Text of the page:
(This article was orginally published in an ASCD brief. Ms. Greene’s contributions have the voice of a teacher, which are powerful! )
English Language Learners (ELLs) face the double challenge of learning academic content as well as the language in which it is presented. Teachers have traditionally treated language learning as a process of imparting words and structures or rules to students, separate from the process of teaching content knowledge. This approach has left ELLs especially unprepared to work with the complex texts and the academic types of language that are required to engage in content area practices, such as solving word problems in Mathematics, or deconstructing an author’s reasoning and evidence in English Language Arts. ELLs need to be given frequent, extended opportunities to speak about content material and work through complex texts in English with small groups of classmates.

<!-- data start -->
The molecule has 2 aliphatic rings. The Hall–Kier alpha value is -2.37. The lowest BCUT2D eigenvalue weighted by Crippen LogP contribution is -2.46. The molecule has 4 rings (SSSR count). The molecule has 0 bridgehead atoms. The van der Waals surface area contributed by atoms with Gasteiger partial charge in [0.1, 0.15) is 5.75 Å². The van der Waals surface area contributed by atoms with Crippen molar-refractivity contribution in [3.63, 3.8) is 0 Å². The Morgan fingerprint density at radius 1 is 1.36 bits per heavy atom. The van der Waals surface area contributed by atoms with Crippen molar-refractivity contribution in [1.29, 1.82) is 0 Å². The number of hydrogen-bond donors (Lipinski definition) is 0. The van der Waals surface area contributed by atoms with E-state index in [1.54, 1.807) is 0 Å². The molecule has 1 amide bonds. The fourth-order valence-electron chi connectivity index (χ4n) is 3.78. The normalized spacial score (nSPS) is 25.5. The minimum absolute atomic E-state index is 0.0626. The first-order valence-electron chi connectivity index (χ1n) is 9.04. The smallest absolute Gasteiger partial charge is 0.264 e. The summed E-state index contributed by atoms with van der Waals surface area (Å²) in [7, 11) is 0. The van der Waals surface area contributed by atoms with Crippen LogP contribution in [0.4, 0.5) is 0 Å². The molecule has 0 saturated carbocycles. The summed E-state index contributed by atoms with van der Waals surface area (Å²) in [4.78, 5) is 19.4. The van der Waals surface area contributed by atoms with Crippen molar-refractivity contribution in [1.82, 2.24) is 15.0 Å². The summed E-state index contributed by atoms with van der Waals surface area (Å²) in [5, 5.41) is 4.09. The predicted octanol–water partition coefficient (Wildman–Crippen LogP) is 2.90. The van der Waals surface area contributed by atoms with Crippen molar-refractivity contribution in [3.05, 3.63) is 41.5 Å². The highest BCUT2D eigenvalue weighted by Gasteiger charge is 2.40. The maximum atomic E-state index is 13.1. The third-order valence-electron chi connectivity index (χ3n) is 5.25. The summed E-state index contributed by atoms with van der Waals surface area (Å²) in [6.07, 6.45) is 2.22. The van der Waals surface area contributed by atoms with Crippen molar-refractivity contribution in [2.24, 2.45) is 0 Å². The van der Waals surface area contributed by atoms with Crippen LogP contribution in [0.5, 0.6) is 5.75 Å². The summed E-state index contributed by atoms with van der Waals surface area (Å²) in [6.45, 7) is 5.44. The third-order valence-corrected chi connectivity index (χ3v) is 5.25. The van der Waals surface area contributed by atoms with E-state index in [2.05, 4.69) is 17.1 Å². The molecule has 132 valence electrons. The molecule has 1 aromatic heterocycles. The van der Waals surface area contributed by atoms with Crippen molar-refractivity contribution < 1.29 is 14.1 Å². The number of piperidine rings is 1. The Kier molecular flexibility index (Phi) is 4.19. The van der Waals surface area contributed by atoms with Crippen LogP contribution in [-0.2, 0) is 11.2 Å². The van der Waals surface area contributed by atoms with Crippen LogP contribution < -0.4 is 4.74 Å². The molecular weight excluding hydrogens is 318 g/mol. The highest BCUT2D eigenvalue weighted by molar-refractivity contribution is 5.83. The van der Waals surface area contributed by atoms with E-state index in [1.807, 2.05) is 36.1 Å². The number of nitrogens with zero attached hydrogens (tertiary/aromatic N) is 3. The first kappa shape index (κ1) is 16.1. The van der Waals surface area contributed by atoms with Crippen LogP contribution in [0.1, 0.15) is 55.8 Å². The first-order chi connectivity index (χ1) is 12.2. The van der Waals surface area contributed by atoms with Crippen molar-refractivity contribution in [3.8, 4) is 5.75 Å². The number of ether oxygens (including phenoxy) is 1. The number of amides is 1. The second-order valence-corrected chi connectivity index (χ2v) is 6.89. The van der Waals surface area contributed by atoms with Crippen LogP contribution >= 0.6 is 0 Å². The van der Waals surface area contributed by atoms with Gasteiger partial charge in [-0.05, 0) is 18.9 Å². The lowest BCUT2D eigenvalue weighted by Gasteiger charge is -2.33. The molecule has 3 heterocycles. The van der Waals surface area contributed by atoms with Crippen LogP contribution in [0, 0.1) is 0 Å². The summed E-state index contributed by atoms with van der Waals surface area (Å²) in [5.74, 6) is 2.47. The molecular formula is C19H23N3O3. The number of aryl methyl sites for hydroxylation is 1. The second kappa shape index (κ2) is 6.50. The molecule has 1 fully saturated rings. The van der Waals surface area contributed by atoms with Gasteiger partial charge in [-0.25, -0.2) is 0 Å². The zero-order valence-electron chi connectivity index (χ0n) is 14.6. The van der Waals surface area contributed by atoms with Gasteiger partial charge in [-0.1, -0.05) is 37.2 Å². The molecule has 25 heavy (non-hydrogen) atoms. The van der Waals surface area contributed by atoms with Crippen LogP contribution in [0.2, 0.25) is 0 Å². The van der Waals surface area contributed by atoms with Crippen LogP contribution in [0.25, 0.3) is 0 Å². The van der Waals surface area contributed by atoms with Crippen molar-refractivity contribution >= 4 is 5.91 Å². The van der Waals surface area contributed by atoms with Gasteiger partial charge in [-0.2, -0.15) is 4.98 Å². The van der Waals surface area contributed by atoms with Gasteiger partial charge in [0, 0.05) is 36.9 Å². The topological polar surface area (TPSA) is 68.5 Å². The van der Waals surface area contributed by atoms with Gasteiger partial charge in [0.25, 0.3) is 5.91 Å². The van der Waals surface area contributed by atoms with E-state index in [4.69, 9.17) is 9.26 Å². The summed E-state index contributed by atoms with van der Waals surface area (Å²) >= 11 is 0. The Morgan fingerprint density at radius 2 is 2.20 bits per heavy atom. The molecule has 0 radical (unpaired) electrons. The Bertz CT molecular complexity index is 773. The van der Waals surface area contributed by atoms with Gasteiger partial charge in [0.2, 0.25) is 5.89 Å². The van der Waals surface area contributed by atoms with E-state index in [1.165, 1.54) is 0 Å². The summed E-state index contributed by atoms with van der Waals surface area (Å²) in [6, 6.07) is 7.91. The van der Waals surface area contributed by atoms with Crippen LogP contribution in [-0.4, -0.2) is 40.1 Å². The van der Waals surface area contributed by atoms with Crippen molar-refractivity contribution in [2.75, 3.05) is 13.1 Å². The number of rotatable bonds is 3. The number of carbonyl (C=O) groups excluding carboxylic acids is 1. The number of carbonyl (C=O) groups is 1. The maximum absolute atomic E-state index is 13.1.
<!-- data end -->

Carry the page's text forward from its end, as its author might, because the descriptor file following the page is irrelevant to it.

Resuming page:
The new, widely-adopted Common Core State Standards and Next Generation Science Standards also call for all students, including ELLs, to master an array of academic language practices that are critical to achievement in content areas. Examples of these academic language practices include: argument from evidence, analysis of complex texts, and developing and using models. At Stanford’s Understanding Language, we have found that ELLs benefit from instructional approaches that treat language and content in an integrated way that is designed to help them build the language skills that they need to succeed in content classrooms, college and careers.
Working closely with Denver Public Schools teachers Ms. Emily Park-Friend (Bruce Randolph School) and Ms. Katie Langlois (Morey Middle School), we’re glad we can show through this video series ways that these 7th grade ELA teachers prepare their learners by activating prior knowledge, scaffolding meaning making with complex texts, and developing ELLs’ discipline and academic language practices in ELA classrooms.